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Tom Shillue


Seattle did it first, but Spokane does this more often

Seattle mayoral finalists Cary Moon, left, and Jenny Durkan, right. (KIRO 7 file images)

Seattle voters have been patting themselves on the back since three women topped the mayoral primary election. It is certain that the next mayor of the Emerald City will be the first woman to hold the office in 90 years.

Big deal, Spokesman Review columnist Jim Camden says. He notes in a recent column that Spokane has been electing female mayors and other candidates for decades while Seattle hasn’t.

RELATED: 15 things you didn’t know about Seattle’s first woman mayor Bertha Knight Landes

“It was a fun reminder that having a woman mayor, or lots of women representing you, is no big deal in Spokane,” Camden told KIRO Radio’s Rantz and Burns. “We’ve had three women mayors in the last 30 some years.”

“It was just a fun dig at Seattle; we hate to see Seattle getting too big for its britches,” he said.

Camden points out that while Seattle was first, Spokane has a better track record. And while more of their candidates might be women, they also come from diverse political backgrounds (unlike Seattle).

Camden writes:

Those of us who love to tweak the state’s great urban bastion of progressivism shouldn’t pull a muscle stifling a yawn. Welcome to the 1980s, Spokane-style. We had an all-woman general election for mayor in 1985 when Vicki McNeill ran against Margaret Leonard, two women who were about as different as a political pundit could imagine … Spokane even went through a period where voters in part of the city were represented by two women in the U.S. Senate, a woman in the U.S. House, a woman governor, a woman state senator, a woman mayor, at least one city councilwoman and one woman county commissioner … So as Seattle swells with pride over its certain election of a woman mayor, one can’t help but think back to 1989, when some folks there were patting themselves on the back for electing Norm Rice, their first African American mayor. Been there, done that, Spokane voters noted. In 1981 with Jim Chase.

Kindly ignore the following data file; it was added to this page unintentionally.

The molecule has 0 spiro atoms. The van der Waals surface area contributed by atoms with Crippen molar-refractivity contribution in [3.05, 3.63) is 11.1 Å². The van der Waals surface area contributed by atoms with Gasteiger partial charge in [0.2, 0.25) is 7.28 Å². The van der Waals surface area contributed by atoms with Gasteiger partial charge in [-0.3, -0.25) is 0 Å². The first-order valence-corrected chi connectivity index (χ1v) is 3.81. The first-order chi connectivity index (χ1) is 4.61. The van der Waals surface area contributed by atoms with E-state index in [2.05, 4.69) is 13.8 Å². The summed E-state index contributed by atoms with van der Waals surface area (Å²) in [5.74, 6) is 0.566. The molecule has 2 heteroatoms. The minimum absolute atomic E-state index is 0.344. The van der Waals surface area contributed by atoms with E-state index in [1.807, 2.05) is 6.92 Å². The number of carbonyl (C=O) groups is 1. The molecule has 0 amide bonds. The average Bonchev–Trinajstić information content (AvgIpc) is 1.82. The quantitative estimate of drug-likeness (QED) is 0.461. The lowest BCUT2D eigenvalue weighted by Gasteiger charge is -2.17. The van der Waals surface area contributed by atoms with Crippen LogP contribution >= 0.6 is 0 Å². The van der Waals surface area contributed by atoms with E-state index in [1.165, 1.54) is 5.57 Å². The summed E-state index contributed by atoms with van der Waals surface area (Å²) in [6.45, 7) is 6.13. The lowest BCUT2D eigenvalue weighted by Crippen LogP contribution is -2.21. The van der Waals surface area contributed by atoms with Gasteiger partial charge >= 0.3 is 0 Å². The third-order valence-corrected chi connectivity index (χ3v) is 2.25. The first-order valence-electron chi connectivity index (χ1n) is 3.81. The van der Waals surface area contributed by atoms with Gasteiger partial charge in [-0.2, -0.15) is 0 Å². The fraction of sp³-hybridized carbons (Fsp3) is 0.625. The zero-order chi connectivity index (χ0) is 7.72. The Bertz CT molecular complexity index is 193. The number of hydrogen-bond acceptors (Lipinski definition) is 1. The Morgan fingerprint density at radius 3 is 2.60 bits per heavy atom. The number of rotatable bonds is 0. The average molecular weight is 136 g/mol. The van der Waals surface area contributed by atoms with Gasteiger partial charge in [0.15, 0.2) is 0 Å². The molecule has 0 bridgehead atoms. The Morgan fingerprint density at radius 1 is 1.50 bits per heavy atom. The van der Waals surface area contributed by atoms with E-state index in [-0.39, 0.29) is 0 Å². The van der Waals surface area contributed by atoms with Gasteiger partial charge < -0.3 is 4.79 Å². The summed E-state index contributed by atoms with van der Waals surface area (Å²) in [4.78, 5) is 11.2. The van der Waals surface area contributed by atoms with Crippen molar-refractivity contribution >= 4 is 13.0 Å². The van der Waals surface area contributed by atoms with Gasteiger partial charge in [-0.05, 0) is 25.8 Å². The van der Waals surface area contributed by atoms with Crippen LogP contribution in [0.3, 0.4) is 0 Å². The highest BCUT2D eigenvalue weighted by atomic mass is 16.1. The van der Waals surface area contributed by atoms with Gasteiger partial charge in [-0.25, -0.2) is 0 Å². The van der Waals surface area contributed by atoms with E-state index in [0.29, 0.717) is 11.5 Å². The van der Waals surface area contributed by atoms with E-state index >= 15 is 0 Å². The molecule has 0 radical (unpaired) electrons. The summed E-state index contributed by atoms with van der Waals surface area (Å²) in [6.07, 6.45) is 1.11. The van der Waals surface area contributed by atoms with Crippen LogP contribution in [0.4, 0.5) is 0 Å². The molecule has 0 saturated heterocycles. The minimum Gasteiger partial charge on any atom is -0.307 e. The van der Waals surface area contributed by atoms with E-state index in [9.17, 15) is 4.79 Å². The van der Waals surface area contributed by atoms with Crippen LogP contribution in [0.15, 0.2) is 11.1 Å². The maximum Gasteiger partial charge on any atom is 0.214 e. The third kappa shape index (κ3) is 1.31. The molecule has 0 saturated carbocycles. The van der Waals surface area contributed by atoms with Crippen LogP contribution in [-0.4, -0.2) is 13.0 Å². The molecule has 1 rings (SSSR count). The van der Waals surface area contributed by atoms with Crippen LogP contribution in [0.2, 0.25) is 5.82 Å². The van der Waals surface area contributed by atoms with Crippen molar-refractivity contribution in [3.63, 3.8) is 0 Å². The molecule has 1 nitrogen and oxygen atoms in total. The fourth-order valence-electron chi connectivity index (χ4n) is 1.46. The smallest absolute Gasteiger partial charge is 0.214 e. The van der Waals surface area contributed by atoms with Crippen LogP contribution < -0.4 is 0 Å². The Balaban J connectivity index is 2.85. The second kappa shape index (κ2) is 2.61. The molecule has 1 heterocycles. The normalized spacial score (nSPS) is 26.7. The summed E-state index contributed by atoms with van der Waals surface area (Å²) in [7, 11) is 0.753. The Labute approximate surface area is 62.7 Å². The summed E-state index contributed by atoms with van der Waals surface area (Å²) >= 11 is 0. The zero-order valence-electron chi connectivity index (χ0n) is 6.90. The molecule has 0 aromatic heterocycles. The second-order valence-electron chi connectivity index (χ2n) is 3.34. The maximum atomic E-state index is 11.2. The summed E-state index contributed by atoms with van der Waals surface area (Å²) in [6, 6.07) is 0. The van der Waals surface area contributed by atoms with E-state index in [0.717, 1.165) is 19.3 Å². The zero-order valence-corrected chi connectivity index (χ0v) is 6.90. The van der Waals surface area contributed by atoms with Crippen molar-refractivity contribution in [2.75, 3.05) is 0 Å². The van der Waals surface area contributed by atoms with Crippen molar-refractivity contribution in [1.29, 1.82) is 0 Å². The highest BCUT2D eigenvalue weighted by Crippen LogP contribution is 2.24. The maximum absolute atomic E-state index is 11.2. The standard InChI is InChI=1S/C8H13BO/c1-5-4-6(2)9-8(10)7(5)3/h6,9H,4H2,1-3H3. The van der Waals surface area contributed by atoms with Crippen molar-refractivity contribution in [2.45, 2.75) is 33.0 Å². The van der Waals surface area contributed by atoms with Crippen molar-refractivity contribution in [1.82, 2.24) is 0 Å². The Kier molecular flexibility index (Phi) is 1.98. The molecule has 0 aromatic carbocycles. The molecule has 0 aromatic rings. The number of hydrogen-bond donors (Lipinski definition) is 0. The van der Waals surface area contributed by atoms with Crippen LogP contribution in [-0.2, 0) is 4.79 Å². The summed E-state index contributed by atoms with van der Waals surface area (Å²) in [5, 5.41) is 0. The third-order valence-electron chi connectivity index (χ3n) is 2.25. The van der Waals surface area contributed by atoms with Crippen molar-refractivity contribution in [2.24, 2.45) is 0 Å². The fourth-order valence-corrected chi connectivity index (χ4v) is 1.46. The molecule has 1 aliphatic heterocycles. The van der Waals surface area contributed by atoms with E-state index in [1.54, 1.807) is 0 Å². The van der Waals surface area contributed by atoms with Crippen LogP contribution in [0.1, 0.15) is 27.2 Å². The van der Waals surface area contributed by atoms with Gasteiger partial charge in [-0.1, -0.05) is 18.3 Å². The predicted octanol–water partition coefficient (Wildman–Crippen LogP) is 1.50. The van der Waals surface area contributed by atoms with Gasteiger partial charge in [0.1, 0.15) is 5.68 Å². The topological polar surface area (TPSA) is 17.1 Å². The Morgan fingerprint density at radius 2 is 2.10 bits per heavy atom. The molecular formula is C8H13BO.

But does this mean that Seattle is not the Progressive beacon that it prides itself as? Does that title truly belong to Spokane?

“I would never claim that, and Spokane would never claim that,” Camden said. “As I pointed out, some of the candidates are Progressive and some are Conservatives … it’s not about being Progressive or Liberal or Conservative. It’s just that in Spokane we have a lot of women that run for office and many of them win.”

“We love to tweak Seattle every now and then, just as Seattle likes to tweak Spokane, although, Seattle tweaks Spokane for being a small city; sort of the country cousin,” he said. “We like to tweak Seattle when it is all over itself for its progressivism.”

Seattle does get a lot of attention over its politics. It has elected a Socialist council member. The city is currently suing the Trump administration over sanctuary city threats. But don’t think that Spokane is some outback, country town without any attributes. Camden boasts Spokane’s downtown and notes its growing city core.

“(Seattle) does get a lot more of the attention, which is not surprising because it has a lot more of the people and a lot more of the problems,” Camden said. “The traffic (in Western Washington) is horrendous compared to traffic in Spokane … we sometimes look at the problems you all have with Sound Transit and the costs over there and go, ‘Phew, I’m glad my property taxes aren’t going up like that.’”

“I hate to use the term metropolitan, because I think in metropolitan terms (Spokane) is not Pugetopolis, which is what we sometimes refer to that part of the state,” he said.

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